Based on the available evidence, authors conclude that atropine 0.01% eye drops offer benefits in controlling axial growth and safety without causing significant differences in diopter values, distance vision and intraocular pressure.
Inclusion criteria consisted of 1) the studies were clinical randomised controlled trials (RCTs) for the treatment of myopia with atropine 0.01% eye drops; 2) participants in the trials were people with a confirmed diagnosis of myopia; 3) we included atropine 0.01% eye drops for the treatment of myopia, and the control group was treated with atropine 0.1% or 0.5%, placebo or a blank control; 4) baseline data of the experimental and control groups was well-balanced between groups.
Relevant studies were searched in the Cochrane Library, PubMed, Embase, Ovid, CBM (http://www.sinomed.ac.cn/), CNKI (http://www.cnki.net/), VIP (http://www.cqvip.com/) and Wang Fang Data (http://www. wanfangdata.com.cn/) in Chinese. A supplementary search was conducted in OpenGrey (System for Information on Grey Literature in Europe; www.opengrey.eu/); the ISRCTN registry (www.isrctn.com/editAdvancedSearch); ClinicalTrials.gov (www.clinicaltrials.gov); and the WHO International Clinical Trials Registry Platform (ICTRP; www.who.int/ictrp/search/en), ranging from the dates of inception to 30 June 2018. Two review authors independently assessed the quality of all included studies. The quality of the selected studies was determined by the Cochrane Handbook 5.3, including six items: random sequence generation, allocation concealment, blinding of subjects and intervention providers (blinding of participants and caregivers), blinding of outcome assessments, incomplete outcome data, selective reporting, and other biases. Two reviewers judged whether the risk of bias was low, high or unclear Analysis: We used Review Manager 5.3 software (Copenhagen: the Nordic Cochrane Centre, the Cochrane Collaboration, 2014) for the statistical analysis. The odds ratio (OR) was used for count data, and the standard mean difference (SMD) was used for measurement data. Both of them used the 95% CI as the effect amount. First, the statistical heterogeneity of the included clinical RCTs was analysed using the Cochrane I2 test. If I2<30%, the heterogeneity was small, and 30% <I2<50% indicated moderate heterogeneity. A fixed effects model was used if significant evidence of statistical heterogeneity or clinical diversity was not found (P≥0.10, I2≤50%).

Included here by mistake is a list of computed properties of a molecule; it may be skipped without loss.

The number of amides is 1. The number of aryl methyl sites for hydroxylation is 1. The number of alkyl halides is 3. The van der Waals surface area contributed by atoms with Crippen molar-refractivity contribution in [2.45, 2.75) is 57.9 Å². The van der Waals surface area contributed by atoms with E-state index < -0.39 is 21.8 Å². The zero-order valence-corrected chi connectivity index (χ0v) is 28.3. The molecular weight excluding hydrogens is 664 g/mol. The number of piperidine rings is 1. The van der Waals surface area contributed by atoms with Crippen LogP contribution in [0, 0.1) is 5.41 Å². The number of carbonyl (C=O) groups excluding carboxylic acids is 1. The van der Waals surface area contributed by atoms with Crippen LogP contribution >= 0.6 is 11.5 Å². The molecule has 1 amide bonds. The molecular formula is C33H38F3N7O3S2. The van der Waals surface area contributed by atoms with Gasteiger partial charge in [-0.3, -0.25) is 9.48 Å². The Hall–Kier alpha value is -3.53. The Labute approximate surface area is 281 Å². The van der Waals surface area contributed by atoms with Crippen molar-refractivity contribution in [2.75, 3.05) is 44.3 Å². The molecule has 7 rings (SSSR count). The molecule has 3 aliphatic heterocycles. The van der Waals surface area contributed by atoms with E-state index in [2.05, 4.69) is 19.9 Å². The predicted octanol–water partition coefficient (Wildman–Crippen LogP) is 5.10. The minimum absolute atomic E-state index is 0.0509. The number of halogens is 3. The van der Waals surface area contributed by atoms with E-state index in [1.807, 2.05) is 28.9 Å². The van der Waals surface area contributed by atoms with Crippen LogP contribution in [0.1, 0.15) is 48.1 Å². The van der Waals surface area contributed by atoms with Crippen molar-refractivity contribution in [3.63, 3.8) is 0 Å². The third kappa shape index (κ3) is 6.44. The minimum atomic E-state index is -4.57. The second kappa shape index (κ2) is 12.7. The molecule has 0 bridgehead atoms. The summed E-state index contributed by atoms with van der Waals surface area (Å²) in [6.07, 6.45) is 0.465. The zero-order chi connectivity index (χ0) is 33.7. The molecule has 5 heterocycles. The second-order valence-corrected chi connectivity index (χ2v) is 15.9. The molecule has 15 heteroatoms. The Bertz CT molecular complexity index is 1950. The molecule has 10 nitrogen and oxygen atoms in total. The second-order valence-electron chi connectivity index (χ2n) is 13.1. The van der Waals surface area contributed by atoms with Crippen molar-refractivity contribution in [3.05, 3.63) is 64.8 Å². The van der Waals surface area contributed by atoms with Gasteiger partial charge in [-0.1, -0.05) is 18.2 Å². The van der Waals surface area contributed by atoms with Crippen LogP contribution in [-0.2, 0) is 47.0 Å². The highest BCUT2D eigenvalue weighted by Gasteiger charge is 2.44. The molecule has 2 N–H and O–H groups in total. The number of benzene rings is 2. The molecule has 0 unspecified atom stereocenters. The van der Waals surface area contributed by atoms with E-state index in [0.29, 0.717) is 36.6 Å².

Applicability/external validity: As mentioned, high-quality evidence suggested that atropine 0.01% eye drops provide superior benefit compared with high-concentration atropine in clinical trial populations. Atropine 0.01% eye drops are currently sold in Taiwan.
Geographic focus: Not discussed.
Summary of quality assessment: In conclusion, this study was attributed high confidence, as authors used rigorous methods to screen studies for inclusion and to analyse findings of included studies.
Zhao Y, Feng K, Liu RB, Pan JH, Zhang LL, Xu ZP, Lu XJ. Atropine 0.01% eye drops slow myopia progression: a systematic review and Meta-analysis. Int J Ophthalmol. 2019; 12(8): 1337–1343.